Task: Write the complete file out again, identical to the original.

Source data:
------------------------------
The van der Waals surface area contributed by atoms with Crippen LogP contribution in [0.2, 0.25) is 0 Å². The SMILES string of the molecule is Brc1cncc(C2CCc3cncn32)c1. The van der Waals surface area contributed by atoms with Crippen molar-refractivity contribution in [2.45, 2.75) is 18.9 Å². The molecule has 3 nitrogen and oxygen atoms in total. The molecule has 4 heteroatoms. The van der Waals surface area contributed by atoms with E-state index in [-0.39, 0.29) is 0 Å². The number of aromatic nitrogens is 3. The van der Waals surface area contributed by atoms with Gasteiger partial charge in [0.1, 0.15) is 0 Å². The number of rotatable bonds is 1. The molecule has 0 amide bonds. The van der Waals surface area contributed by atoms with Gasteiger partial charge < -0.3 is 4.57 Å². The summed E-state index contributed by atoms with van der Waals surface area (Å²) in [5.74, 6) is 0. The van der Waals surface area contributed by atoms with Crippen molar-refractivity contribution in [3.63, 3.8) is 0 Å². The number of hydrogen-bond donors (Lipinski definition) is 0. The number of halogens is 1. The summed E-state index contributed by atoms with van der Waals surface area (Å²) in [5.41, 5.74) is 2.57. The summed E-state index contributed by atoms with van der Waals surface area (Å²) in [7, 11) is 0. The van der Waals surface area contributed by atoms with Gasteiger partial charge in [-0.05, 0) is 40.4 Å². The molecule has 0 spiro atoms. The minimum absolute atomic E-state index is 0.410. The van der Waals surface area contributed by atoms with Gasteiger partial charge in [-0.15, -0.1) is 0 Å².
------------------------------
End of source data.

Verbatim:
The van der Waals surface area contributed by atoms with Crippen LogP contribution in [0.2, 0.25) is 0 Å². The SMILES string of the molecule is Brc1cncc(C2CCc3cncn32)c1. The van der Waals surface area contributed by atoms with Crippen molar-refractivity contribution in [2.45, 2.75) is 18.9 Å². The molecule has 3 nitrogen and oxygen atoms in total. The molecule has 4 heteroatoms. The van der Waals surface area contributed by atoms with E-state index in [-0.39, 0.29) is 0 Å². The number of aromatic nitrogens is 3. The van der Waals surface area contributed by atoms with Gasteiger partial charge in [0.1, 0.15) is 0 Å². The number of rotatable bonds is 1. The molecule has 0 amide bonds. The van der Waals surface area contributed by atoms with Gasteiger partial charge < -0.3 is 4.57 Å². The summed E-state index contributed by atoms with van der Waals surface area (Å²) in [5.74, 6) is 0. The van der Waals surface area contributed by atoms with Crippen molar-refractivity contribution in [3.63, 3.8) is 0 Å². The number of hydrogen-bond donors (Lipinski definition) is 0. The number of halogens is 1. The summed E-state index contributed by atoms with van der Waals surface area (Å²) in [5.41, 5.74) is 2.57. The summed E-state index contributed by atoms with van der Waals surface area (Å²) in [7, 11) is 0. The van der Waals surface area contributed by atoms with Gasteiger partial charge in [-0.05, 0) is 40.4 Å². The molecule has 0 spiro atoms. The minimum absolute atomic E-state index is 0.410. The van der Waals surface area contributed by atoms with Gasteiger partial charge in [-0.15, -0.1) is 0 Å².